[See also: an update to this article, Building Better Docker Images
The docker registry is bursting at the seams. At the time of this writing, a search for “node” gets just under 1000 hits. How does one choose?
This is a subjective matter, but I have some criteria for a docker image that I consider good:
working. Some examples:
minimal. The beauty of containers is the ability to sandbox an application (if not for security, then to avoid clutter on the host file system). Whereas I could install node.js on my host system or pollute it with a Java Development Kit, I would rather pay a slight premium in disk space or performance to keep them cordoned off from the rest of my files. With that said, it is obviously preferable that these penalties be as small as possible. The docker image should serve its purpose, having exactly what’s necessary for it to function but nothing else. Following this principle, the image is more extensible and has fewer things that can break.
whitebox. In the case of docker images, this means having a published
Dockerfile. That way I can evaluate what went into creating the image and tinker with it if I want to.
Unfortunately the docker registry does not make it easy to discover “good” images or even to judge any particular image. It’s often a matter of
docker pull <...> and then wondering why the 10 megabyte
node binary needs 10 file system layers and, ultimately, a 700 megabyte virtual environment.
Because there is no consensus on “good” docker images, and because the barrier to entry for adding images to the docker registry is very low, the situation is straight out of xkcd #927: everybody just does his or her own thing. The introduction of “official” language-specific docker development environments is a good start. I was happy to see that some of my pet practices (listed below) showed up in those images. However, the “thousand node images” situation probably won’t improve much until the docker registry works on its discovery and evaluation mechanisms.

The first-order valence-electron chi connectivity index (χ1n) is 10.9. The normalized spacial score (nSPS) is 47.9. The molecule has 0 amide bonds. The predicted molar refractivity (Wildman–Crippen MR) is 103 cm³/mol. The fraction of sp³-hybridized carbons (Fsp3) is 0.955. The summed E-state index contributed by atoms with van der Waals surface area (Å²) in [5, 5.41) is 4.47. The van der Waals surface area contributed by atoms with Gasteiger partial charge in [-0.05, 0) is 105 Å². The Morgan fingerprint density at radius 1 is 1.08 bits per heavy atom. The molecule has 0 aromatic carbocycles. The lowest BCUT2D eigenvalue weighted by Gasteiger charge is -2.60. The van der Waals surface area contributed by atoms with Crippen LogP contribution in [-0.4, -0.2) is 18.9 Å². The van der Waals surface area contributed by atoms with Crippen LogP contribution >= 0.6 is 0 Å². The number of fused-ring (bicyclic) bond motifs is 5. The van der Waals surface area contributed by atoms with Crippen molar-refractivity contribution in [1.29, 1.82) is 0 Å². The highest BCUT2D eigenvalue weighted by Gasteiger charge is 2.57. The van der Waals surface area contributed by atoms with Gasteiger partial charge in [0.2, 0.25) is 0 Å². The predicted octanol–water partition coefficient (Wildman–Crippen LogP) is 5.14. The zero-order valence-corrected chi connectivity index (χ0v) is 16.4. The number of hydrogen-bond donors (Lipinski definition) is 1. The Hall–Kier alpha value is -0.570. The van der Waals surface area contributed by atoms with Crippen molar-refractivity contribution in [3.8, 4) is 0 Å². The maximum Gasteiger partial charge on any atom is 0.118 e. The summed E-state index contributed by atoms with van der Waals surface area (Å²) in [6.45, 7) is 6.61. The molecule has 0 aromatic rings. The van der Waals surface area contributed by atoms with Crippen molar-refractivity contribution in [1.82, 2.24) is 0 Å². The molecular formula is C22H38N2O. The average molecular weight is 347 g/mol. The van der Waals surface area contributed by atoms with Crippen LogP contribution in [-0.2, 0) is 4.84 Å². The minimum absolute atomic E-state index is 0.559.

With that said, here are the Dockerfile practices which I’ve settled on as best. I am no expert (I don’t think anybody is at this early point in docker’s lifetime), so discussion and feedback are welcome.
Base images off of
At the time of this writing,
ubuntu:14.04 is 195 MB while
debian:wheezy is 85 MB, but the extra hundred megabytes of Ubuntu doesn’t buy you anything of value (that I’m aware of). In some extreme cases, it may even be possible to base your image off of 2 MB
busybox. This is probably only practical with a statically linked binary. An example of a
busybox-based docker image is
progrium/logspout (link) which clocks in at a respectable 14 MB.
Don’t install build tools without good reason
Build tools take up a lot of space, and building from source is often slow. If you’re just installing somebody else’s software, it’s usually not necessary to build from source and it should be avoided. For instance, it is not necessary to install python, gcc, etc. to get the latest version of node.js up and running on a Debian host. There is a binary tarball available on the node.js downloads page. Similarly, redis can be installed through the package manager.
There are at least a few good reasons to have build tools:
npm install(or equivalent) some modules which compile to binary.
In the second case, think really hard about whether you should be doing that. In the third case, I suggest installing the build tools in another “npm installer” image, based on the minimal node.js image.